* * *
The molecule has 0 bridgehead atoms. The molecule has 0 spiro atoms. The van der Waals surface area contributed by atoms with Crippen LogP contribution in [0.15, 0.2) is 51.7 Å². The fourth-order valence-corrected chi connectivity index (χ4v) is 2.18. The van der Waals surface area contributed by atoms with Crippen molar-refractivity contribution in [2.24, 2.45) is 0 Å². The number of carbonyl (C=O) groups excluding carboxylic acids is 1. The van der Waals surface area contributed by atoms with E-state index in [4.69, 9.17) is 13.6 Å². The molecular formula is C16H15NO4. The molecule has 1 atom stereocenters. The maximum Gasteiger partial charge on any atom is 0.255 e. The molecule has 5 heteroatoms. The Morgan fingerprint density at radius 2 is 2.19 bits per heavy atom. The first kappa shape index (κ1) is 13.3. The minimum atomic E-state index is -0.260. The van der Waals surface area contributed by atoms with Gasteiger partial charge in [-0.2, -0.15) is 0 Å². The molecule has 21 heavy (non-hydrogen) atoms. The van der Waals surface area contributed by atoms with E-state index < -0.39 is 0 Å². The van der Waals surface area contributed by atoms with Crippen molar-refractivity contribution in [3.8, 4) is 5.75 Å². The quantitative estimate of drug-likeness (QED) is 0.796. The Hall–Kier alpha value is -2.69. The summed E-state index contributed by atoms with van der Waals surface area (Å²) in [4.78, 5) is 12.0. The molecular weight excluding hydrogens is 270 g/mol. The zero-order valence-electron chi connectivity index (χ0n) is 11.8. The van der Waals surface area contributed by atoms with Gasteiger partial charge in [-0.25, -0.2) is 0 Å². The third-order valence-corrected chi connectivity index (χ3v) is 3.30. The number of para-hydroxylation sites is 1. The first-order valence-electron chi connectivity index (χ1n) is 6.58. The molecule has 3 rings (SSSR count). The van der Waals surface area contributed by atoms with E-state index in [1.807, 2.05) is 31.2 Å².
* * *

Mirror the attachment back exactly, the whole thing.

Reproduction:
The molecule has 0 bridgehead atoms. The molecule has 0 spiro atoms. The van der Waals surface area contributed by atoms with Crippen LogP contribution in [0.15, 0.2) is 51.7 Å². The fourth-order valence-corrected chi connectivity index (χ4v) is 2.18. The van der Waals surface area contributed by atoms with Crippen molar-refractivity contribution in [2.24, 2.45) is 0 Å². The number of carbonyl (C=O) groups excluding carboxylic acids is 1. The van der Waals surface area contributed by atoms with E-state index in [4.69, 9.17) is 13.6 Å². The molecular formula is C16H15NO4. The molecule has 1 atom stereocenters. The maximum Gasteiger partial charge on any atom is 0.255 e. The molecule has 5 heteroatoms. The Morgan fingerprint density at radius 2 is 2.19 bits per heavy atom. The first kappa shape index (κ1) is 13.3. The minimum atomic E-state index is -0.260. The van der Waals surface area contributed by atoms with Gasteiger partial charge in [-0.2, -0.15) is 0 Å². The molecule has 21 heavy (non-hydrogen) atoms. The van der Waals surface area contributed by atoms with E-state index < -0.39 is 0 Å². The van der Waals surface area contributed by atoms with Crippen molar-refractivity contribution in [3.8, 4) is 5.75 Å². The quantitative estimate of drug-likeness (QED) is 0.796. The Hall–Kier alpha value is -2.69. The summed E-state index contributed by atoms with van der Waals surface area (Å²) in [4.78, 5) is 12.0. The molecular weight excluding hydrogens is 270 g/mol. The zero-order valence-electron chi connectivity index (χ0n) is 11.8. The van der Waals surface area contributed by atoms with Gasteiger partial charge in [-0.25, -0.2) is 0 Å². The third-order valence-corrected chi connectivity index (χ3v) is 3.30. The number of para-hydroxylation sites is 1. The first-order valence-electron chi connectivity index (χ1n) is 6.58. The molecule has 3 rings (SSSR count). The van der Waals surface area contributed by atoms with E-state index in [1.807, 2.05) is 31.2 Å².